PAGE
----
A couple I know with three children have welcomed Kevin and I into their backyard, and they have the grace to make me feel entirely welcome and comfortable in their house at all times, like an unplanned roommate. I feel quite useful with my sewing skills, and have started early on the kids’ costumes. With so much time, we’ve tackled some most imaginative ideas.
The oldest boy is going to be a shark, formerly a fair-prize-sized stuffed dolphin, emptied of its stuffing. It’s taken some work to make the transition from a friendly looking dolphin to a shark menacing and realistic enough to satisfy an 11yr-old.
The littlest girl wanted to be a Smurfette, so I created a one-piece leotard that zips up the back out of a garishly blue woman’s sweater. That’s her smurf skin, topped by the white dress (made from an adult white t-shirt) , a blond wig, white stocking hat (made from another t-shirt with a handful of polyfil stuffing for the distinctive shape), and some white “shoes” made out of some fleecy slippers that velcro over her normal shoes. Impossibly adorable.
The middle boy wanted to be a dead Energizer bunny (a crafty bit of anti-brand attitude I thoroughly appreciated), so I started on a one-piece back zippered bunny suit that resembled pink Pjs but for the integral hood. Just after the requisite larger than life ears were ready, he decided he wanted to drop the Energizer part and just be a dead/zombied pink bunny. Supporting the ridiculously large ears wasn’t easy, and I didn’t think it would work at times, but they turned out amazing! Almost half his height again tall, the giant ears defy gravity and are very adjustable.
The secret to both the shark/dolphin and ears is baling wire- one of my favorite all purpose fix-it supplies. I would take baling wire over duct tape on a desert island. The shark has a 3ply twisted strand of wire safety-pinned on the inside from head to tail, holding out the dorsal fin and making the spine shape. Then the tail has one piece making the whale tail shape, plus some stuffing, and the jaws have a continuous oval hand-sewn along the teeth, keeping the mouth shape and allowing him to adjust the mouth opening, too, not unlike real jaws.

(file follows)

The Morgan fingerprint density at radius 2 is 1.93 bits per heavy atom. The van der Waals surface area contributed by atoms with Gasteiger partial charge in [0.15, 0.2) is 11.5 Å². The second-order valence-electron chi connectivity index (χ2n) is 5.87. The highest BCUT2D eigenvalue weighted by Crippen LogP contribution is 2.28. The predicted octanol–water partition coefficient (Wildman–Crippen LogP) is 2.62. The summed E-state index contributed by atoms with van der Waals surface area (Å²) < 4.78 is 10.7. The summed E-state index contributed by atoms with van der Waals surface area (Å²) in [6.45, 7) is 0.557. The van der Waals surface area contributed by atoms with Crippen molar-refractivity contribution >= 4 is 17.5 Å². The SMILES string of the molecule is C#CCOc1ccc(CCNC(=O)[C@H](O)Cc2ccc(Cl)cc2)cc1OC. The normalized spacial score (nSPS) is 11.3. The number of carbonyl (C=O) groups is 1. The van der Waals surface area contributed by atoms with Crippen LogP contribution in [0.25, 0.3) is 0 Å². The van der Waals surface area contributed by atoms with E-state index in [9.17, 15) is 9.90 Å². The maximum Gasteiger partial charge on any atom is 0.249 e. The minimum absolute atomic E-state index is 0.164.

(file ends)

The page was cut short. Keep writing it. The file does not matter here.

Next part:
For the impossible ears, I made a wire head frame. A double strand of wire as a crown banding the head, and then an ear to ear wire, and a front to back center wire. That was hard to twist together in a way that didn’t create pressure points. I laboriously sewed that into the inside of his bunny head piece, with a little strip of fleece on the crown wire so that the wire isn’t directly on his head. Being attached to the pajama style body, it holds the wire frame cap from sliding off either way, so it didn’t have to grip his head like a ball cap (luckily). Then the bunny ears have a continuous loop of wire sewn into their perimeter, with an extra 4” sticking out the bottom each side. I bent those crucial 4 extra inches 90 degrees, poked them through the hood, and twisted them lengthwise into the wire head frame. Happily, a complete success. That little extra bit of wire at a right angle and secured to the head is enough leverage to support the ears’ height no problem. I wore them around for awhile and it was fun to sweep the ceiling with them.
He also had the idea to be bleeding stuffing (a zombie bunny after all) from wounds, and we discovered the best, cheapest way ever to make mock bullet holes. Duct tape and electrical tape. We cut squares of duct tape into starburst shapes and then pieces of electrical tape into irregular circular shapes for the center. So easy, fast, and perfect looking. We covered the unlucky bunny in bullet holes and hot glued little wads of stuffing at every one.